What happens next is still controversial – it’s a naked act of utterly mawkish sincerity, and from a strict storytelling perspective it barely works at all. Yet it doesn’t matter, because Charlie Chaplin, the mostly mute film star, stands up before the cameras, drops all pretence of acting as the barber, and delivers an impassioned, 5-minute long call for peace and understanding among all people. It’s like Iron Man stopping before the final battle with Thanos and sitting down on a stool and talking about brotherhood in Avengers: Endgame. 

Chaplin starts slowly, almost apologetically:  “I’m sorry, but I don’t want to be an emperor. That’s not my business. I don’t want to rule or conquer anyone.” 

Nobody likes a sermon in place of a climax, do they? And indeed, the first time I saw The Great Dictator years ago it did strike an odd note. It breaks the spell of the story, but that was Chaplin’s intention, as France fell and Hitler’s plan gathered speed. The older I get, the more Chaplin’s no-bullshit appeal stings for me:

“Greed has poisoned men’s souls, has barricaded the world with hate, has goose-stepped us into misery and bloodshed. We have developed speed, but we have shut ourselves in.”

Those words seem to ring even louder in the age of coronavirus and populist blowhards. Or is it just that sadly, humanity’s flaws and foibles haven’t changed a heck of a lot since 1940? 

It’d be nice to say that Chaplin’s big speech made a difference. But history tells us otherwise. The Great Dictator was Chaplin’s biggest hit, but it also was the end of the road for him. The “Tramp” character never returned, and while Chaplin made a few more great films, they weren’t hits. His liberal politics during the McCarthy era saw him exiled from America to Europe. Despite the boldness of The Great Dictator’s final speech, Chaplin ended his career as a kind of pariah. 

Yes, it’s a strange way to end a film. Yet when artifice and bombast and trolling seem to have an unbreakable hold on us, I’ll take kindness over selfishness every single time.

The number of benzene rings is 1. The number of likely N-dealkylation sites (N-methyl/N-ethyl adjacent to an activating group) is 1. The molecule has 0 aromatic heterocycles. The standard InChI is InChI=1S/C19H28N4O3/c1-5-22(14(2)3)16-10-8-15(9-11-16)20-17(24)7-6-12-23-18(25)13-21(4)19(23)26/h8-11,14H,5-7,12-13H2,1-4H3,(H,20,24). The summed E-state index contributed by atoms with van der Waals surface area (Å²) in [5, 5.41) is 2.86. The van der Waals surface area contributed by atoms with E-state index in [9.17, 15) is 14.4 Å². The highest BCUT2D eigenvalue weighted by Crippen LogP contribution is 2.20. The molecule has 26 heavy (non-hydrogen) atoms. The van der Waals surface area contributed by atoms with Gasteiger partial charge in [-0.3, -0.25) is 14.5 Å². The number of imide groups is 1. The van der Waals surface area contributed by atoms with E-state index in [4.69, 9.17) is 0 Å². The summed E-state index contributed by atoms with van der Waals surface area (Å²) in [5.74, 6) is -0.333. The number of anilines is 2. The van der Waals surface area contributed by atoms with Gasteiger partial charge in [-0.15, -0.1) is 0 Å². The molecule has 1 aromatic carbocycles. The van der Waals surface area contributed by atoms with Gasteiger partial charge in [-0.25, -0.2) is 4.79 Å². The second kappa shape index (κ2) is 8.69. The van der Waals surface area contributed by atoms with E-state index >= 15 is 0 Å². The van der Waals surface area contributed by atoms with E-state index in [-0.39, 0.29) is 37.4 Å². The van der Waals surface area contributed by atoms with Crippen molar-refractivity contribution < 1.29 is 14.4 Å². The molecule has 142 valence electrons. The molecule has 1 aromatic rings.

That one time Bela Lugosi got to be the hero

Poor Bela. 

Bela Lugosi has been cast as a kind of cinematic cautionary tale over the years, with Martin Landau’s indelible Oscar-winning portrait of him in his decline in Ed Wood forever painting the Dracula star as a drug-addicted has-been stuck in terrible no-budget movies. Hell, even Bauhaus sang mournfully for him in “Bela Lugosi’s Dead.” 

While Lugosi certainly had his problems, his career at its peak was fiery, and his presence on screen had a brooding Gothic grandeur that’s been imitated by every Lestat and Twilight sparkle-vampire wanna-be ever since. 

The sad thing is that Bela Lugosi very rarely got to play the hero. His iconic performance in Dracula defined him, for better or worse, and the ensuing typecasting meant that he rarely played non-villainous roles. He was also hobbled by the thick Hungarian accent he never quite shed. 

But in one of his best roles, 1934’s The Black Cat, he got to play a daring kind of anti-hero, teamed with Boris Karloff for the first time in one twisted piece of pre-Code horror. Lugosi is Dr Vitus Werdegast, a former prisoner of war who returns to exact vengeance upon his traitorous commander, Hjalmar Poelzig (Karloff). Dr Vitus’ mission gets tangled up with two fresh-faced newlyweds who become pawns in a showdown between him and Poelzig. 

At a brisk 69 minutes, The Black Cat is Universal Horror near its peak – all razor-sharp shadows and crackling thunder, but with a creepy, real-life edge that foresees the horrors of the Nazi party. The monsters here are all very human. Poelzig, who’s not just a war criminal but a bona fide Satanic cult leader, is one of the more unnerving villains Karloff ever played, all sallow, black-eyed stare and unrepentant malice. 

But it’s Lugosi who steals The Black Cat, looking impossibly handsome and dapper as Dr Vitus, vigorous and strong. (It’s interesting to realise that Lugosi was actually a bit taller than Karloff, who played the towering Frankenstein’s Monster.) He’s a haunted man, but one who wants to do the right thing. The tragedy of The Black Cat is that in doing so, he is seen as a villain too.

There is a scene where Dr Vitus discovers the preserved corpse of his wife, kept in a glass case by the madman Polezig (I told you this was a twisted bit of pre-Code horror!). The agony and shock that plays over Lugosi’s face in this moment is a masterpiece of horror acting. 

Of course, The Black Cat is hokey – the newlyweds are a plot device, Lugosi’s character’s inexplicable hatred of cats is kind of hilarious today (at one point, he straight up murders a cat!). But there’s a primal fear to it too that movies from Texas Chainsaw Massacre to Saw have mined ever since, about good people ending up in a web of unspeakable random cruelty. 

I love the brief image we get of Lugosi as the doomed hero, a good man shattered by wartime cruelties and the sadistic tortures of Poelzig. In the end Dr Vitus gives himself entirely to revenge and cruelty, mutilating Poelzig, and flicking the switch to blow up everything and almost peacefully, intoning, “It has been a good game.” 

In another world, maybe Lugosi would’ve played the hero more often. But when he did, he was unforgettable.